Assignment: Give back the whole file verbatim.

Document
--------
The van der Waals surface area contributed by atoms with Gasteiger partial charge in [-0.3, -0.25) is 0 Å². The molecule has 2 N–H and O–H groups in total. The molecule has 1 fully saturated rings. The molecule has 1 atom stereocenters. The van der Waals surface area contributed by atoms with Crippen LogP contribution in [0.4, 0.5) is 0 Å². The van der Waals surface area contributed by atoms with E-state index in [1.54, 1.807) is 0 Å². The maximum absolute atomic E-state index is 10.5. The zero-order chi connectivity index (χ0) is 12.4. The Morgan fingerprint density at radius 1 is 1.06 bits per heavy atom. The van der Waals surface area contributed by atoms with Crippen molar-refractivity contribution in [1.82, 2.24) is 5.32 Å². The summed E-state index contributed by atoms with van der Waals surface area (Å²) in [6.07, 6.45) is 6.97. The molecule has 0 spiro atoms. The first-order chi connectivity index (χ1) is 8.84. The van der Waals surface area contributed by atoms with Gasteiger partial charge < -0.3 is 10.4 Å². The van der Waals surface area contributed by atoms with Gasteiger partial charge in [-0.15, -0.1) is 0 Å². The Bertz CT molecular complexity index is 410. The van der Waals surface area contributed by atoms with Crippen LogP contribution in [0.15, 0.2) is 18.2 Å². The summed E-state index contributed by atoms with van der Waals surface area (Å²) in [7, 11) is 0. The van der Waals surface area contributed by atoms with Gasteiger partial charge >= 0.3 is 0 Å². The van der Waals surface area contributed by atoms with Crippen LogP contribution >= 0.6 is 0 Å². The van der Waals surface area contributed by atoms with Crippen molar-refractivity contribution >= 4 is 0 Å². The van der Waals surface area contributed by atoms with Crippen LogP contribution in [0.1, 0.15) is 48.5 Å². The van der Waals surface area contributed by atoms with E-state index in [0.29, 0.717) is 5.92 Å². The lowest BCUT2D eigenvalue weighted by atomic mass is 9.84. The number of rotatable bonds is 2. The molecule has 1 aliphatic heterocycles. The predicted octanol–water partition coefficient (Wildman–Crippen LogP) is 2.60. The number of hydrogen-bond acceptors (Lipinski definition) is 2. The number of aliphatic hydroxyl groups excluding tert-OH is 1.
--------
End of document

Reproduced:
The van der Waals surface area contributed by atoms with Gasteiger partial charge in [-0.3, -0.25) is 0 Å². The molecule has 2 N–H and O–H groups in total. The molecule has 1 fully saturated rings. The molecule has 1 atom stereocenters. The van der Waals surface area contributed by atoms with Crippen LogP contribution in [0.4, 0.5) is 0 Å². The van der Waals surface area contributed by atoms with E-state index in [1.54, 1.807) is 0 Å². The maximum absolute atomic E-state index is 10.5. The zero-order chi connectivity index (χ0) is 12.4. The Morgan fingerprint density at radius 1 is 1.06 bits per heavy atom. The van der Waals surface area contributed by atoms with Crippen molar-refractivity contribution in [1.82, 2.24) is 5.32 Å². The summed E-state index contributed by atoms with van der Waals surface area (Å²) in [6.07, 6.45) is 6.97. The molecule has 0 spiro atoms. The first-order chi connectivity index (χ1) is 8.84. The van der Waals surface area contributed by atoms with Gasteiger partial charge < -0.3 is 10.4 Å². The van der Waals surface area contributed by atoms with Gasteiger partial charge in [-0.15, -0.1) is 0 Å². The Bertz CT molecular complexity index is 410. The van der Waals surface area contributed by atoms with Crippen LogP contribution in [0.15, 0.2) is 18.2 Å². The summed E-state index contributed by atoms with van der Waals surface area (Å²) in [7, 11) is 0. The van der Waals surface area contributed by atoms with Gasteiger partial charge >= 0.3 is 0 Å². The van der Waals surface area contributed by atoms with Crippen LogP contribution >= 0.6 is 0 Å². The van der Waals surface area contributed by atoms with Crippen molar-refractivity contribution >= 4 is 0 Å². The van der Waals surface area contributed by atoms with Crippen LogP contribution in [0.1, 0.15) is 48.5 Å². The van der Waals surface area contributed by atoms with E-state index in [0.29, 0.717) is 5.92 Å². The lowest BCUT2D eigenvalue weighted by atomic mass is 9.84. The number of rotatable bonds is 2. The molecule has 1 aliphatic heterocycles. The predicted octanol–water partition coefficient (Wildman–Crippen LogP) is 2.60. The number of hydrogen-bond acceptors (Lipinski definition) is 2. The number of aliphatic hydroxyl groups excluding tert-OH is 1.